What if a DOT covered employee refuses a drug or alcohol test?
If an employee has refused to take a drug or alcohol test, that is treated the same as if the employee had failed a drug or alcohol test.
What if an alcohol test result is above 0.02 but below 0.04?
The employee must be removed immediately from performing any safety-sensitive duties, but can return to work after a certain period of time. The period of time and whether or not a retest is allowed depends on which regulations are being followed.
Aviation (FAA) - Employee can return to work after eight hours. A retest is allowed.
Railroad (FRA) - Employee can return to work after eight hours. A retest is not allowed.
Motor Carrier (FMCSA) - Employee can return to work after 24 hours. A retest is not allowed.
Transit (FTA) - Employee can return to work after eight hours. A retest is allowed.
Pipeline (PHMSA) - Employee can return to work after eight hours. A retest is allowed.
No SAP evaluation is required if an alcohol test shows a level of between 0.02 and below 0.04.
If an applicant or employee fails a DOT drug test can they contest the results of the test?
The applicant or employee can request that the "B" sample, or the other half of the split sample collected at the time the original collection, be tested by a different laboratory than the one that tested the "A" sample. The request should be made to the MRO within 72 hours of the employee being notified of the positive test result.
The employer must comply with the employee's request to have the "B" sample tested. The company will be responsible for the second test unless it is specified in the company's drug testing policy that the employee must pay for the second test. If the company has mandated in its policy that the employee must pay, then it can lawfully withhold the amount of the second test from the employee's pay.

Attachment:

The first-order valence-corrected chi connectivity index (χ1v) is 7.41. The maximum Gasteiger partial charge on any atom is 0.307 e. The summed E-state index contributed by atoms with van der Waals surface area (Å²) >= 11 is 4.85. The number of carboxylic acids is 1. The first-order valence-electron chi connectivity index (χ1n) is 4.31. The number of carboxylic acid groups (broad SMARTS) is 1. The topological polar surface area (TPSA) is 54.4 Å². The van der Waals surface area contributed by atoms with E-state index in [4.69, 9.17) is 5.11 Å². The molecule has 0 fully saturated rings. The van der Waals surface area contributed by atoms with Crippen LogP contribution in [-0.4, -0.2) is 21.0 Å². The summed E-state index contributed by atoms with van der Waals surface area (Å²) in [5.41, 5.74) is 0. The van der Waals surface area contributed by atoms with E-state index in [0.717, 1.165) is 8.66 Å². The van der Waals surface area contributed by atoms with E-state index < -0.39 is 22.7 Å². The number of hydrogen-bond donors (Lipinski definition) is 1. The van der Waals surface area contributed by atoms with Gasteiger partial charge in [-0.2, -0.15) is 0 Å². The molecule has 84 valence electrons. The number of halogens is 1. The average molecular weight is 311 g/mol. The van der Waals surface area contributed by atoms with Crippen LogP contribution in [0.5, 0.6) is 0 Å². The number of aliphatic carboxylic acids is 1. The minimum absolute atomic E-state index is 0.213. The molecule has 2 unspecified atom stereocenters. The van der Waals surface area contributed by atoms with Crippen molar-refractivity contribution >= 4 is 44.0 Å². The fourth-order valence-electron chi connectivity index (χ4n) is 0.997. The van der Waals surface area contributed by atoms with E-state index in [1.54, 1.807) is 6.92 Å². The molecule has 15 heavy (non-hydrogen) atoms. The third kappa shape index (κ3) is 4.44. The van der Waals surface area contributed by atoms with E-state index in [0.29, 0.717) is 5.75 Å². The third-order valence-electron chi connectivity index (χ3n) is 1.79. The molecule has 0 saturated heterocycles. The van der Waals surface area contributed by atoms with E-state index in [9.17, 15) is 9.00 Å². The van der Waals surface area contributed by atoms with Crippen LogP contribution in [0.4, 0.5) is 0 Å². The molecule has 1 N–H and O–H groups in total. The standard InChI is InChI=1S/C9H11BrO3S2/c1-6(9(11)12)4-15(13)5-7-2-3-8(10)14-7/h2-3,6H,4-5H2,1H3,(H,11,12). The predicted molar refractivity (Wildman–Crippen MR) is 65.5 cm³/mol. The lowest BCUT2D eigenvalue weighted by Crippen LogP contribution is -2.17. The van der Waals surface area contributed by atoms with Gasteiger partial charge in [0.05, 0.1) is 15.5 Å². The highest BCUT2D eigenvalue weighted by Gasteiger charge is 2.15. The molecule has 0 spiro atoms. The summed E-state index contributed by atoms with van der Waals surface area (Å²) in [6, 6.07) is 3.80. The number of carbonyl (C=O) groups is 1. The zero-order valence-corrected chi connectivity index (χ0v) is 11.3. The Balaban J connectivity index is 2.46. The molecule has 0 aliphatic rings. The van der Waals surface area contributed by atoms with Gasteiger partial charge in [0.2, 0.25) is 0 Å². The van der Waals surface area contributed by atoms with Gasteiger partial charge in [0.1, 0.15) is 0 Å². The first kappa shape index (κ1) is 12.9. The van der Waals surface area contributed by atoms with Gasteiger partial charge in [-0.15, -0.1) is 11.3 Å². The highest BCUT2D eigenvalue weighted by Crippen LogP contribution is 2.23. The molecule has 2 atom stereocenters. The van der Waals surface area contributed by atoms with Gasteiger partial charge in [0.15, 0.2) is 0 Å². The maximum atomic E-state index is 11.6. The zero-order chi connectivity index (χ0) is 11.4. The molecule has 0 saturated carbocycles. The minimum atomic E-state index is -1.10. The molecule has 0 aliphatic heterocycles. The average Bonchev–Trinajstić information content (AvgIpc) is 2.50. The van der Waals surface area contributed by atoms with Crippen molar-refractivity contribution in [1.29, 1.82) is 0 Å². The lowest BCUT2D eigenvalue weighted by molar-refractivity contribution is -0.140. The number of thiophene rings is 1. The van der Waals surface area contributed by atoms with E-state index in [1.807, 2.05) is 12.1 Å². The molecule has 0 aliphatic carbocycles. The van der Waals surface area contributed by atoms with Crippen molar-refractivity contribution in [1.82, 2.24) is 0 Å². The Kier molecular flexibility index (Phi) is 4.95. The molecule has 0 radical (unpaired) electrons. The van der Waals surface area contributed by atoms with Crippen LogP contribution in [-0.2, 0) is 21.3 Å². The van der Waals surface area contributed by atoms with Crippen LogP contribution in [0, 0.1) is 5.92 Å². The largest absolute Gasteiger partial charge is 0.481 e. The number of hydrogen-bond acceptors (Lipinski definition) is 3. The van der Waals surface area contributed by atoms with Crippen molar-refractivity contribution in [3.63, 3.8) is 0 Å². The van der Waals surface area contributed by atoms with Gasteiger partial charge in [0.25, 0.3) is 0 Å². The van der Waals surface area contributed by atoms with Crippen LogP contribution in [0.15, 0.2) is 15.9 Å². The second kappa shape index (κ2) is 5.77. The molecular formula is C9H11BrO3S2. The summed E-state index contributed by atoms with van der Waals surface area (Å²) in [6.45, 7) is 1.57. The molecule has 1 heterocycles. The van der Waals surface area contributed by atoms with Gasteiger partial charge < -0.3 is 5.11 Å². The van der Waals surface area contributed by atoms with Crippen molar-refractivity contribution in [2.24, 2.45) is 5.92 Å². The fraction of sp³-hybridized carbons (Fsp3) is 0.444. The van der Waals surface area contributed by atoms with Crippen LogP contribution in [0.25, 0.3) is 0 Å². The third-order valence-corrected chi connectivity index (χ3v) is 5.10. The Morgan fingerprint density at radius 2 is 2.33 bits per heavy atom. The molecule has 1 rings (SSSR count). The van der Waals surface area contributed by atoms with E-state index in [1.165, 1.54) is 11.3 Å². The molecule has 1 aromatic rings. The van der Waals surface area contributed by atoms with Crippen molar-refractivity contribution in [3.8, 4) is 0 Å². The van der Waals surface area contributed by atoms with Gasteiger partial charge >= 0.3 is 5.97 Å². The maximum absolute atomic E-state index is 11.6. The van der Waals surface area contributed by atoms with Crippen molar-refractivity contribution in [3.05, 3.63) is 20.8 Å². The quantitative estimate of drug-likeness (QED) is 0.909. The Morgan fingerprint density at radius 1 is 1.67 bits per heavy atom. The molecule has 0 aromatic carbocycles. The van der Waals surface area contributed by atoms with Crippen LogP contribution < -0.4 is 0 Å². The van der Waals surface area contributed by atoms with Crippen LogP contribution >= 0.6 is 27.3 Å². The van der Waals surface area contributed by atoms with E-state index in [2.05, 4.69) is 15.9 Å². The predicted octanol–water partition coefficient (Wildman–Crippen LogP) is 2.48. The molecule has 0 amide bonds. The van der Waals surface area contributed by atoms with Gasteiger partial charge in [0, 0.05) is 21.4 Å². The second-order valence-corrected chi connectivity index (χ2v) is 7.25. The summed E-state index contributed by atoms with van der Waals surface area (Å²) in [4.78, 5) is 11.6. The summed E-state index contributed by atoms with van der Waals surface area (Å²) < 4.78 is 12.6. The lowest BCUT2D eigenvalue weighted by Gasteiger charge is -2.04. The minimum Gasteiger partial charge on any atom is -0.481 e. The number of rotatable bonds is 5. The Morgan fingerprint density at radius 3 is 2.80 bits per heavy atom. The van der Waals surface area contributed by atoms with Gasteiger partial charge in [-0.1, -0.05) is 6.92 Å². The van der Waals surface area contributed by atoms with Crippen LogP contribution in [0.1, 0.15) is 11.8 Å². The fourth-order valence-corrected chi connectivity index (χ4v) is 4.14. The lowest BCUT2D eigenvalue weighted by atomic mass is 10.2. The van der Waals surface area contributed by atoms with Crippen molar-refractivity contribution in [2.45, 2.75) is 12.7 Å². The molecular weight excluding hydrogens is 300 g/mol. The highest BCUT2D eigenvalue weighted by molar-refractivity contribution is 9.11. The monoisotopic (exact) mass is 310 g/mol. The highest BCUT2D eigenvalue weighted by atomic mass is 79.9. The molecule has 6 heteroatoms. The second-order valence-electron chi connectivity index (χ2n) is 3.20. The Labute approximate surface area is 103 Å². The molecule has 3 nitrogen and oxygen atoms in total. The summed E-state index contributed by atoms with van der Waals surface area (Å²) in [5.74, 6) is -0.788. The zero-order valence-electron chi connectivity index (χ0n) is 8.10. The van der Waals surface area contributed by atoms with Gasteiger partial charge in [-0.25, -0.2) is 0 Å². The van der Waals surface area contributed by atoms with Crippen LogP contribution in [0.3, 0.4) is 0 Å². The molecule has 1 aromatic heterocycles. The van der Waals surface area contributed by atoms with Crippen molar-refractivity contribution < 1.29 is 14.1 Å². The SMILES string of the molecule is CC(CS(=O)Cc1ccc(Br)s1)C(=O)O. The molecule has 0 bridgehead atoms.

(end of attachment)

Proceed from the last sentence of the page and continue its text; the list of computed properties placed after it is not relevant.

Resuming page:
If a driver with a commercial driver's license (CDL) tests positive on a drug test or has a blood alcohol level above 0.04 on an alcohol test, will that driver's CDL be suspended?
No. The Federal Motor Carrier Regulations do not suspend the CDL if the driver tests positive on a drug test or has an alcohol test of 0.04 or greater.
In Oregon, if the Oregon licensed driver is employed by an Oregon employer subject to ORS 825, the verified positive drug test result will be reported to the Oregon DMV and it will be posted to his/her driving record. In Washington, if the Washington licensed driver tests positive for drugs, alcohol, or refuses a test this will be reported to the Washington Department of Licensing (DOL) and will suspend the CDL until the driver completes the required Return-to-Duty process, 49 CFR Part 40 Subpart O. Other states may have similar requirements.